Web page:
The technology world has been abuzz thus far in 2018 about two major security flaws which were recently discovered in almost every computer, smartphone, and web browser produced in the last years.
These vulnerabilities, referred to as “Spectre” (CVE-2017-5715 and CVE-2017-5753) and “Meltdown” (CVE-2017-5754), make it possible for a malicious script run by hackers to gain access to data such as passwords, encryption keys, and other sensitive data which is normally not accessible. The flaws have existed in computer chips which were manufactured as far back as 1995 and were discovered in 2017 by multiple security researchers.
These flaws have software publishers and hardware manufacturers working overtime to update their software for these security issues. I have implemented the fixes on a variety of computers, and the update process for your computers will likely require updates to your web browsers, your computer’s operating system, and possibly your hardware’s BIOS and other firmware.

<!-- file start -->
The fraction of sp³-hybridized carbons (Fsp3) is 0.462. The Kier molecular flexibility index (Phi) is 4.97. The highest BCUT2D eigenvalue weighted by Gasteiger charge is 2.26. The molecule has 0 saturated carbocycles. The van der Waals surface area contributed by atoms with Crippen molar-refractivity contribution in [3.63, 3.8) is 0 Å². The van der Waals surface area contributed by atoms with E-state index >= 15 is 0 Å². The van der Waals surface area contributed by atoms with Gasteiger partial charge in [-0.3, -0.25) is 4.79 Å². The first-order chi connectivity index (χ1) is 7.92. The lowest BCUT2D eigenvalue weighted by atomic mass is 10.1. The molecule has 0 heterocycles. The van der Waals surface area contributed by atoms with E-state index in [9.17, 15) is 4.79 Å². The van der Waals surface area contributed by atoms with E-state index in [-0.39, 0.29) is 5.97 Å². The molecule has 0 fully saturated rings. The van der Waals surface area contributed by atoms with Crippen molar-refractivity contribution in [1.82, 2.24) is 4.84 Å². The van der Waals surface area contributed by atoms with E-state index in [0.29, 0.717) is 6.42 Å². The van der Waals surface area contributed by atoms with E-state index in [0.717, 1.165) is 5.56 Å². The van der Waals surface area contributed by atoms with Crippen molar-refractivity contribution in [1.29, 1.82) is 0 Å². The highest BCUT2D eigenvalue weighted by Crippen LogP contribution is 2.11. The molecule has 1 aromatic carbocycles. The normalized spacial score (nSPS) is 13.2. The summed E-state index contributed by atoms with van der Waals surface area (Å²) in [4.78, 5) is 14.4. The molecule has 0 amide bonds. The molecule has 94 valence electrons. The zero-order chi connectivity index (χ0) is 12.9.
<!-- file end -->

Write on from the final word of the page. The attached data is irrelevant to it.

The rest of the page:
While it is essential that you install these updates to protect the confidential information you have on your computer (including your usernames, passwords, and encryption keys), some sources also report that these patches will make changes that could slow your computer down by as much as 20% on some computers, and other sources report that the patches caused unexpected reboots on other computers.
The Spectre and Meltdown patches are plentiful and it will be some work for you and/or your IT professional to apply these updates. I have four Windows computers and two Linux computers which I use on a regular basis, and the update process has been very time consuming.
My Microsoft Surface Book was probably the easiest one to update, since Microsoft pushed out the firmware and operating system updates through Windows Update. My second laptop, a Dell Latitude E7270, required a BIOS update from the Dell website and I am in the process of updating a desktop computer and a server as I write this article.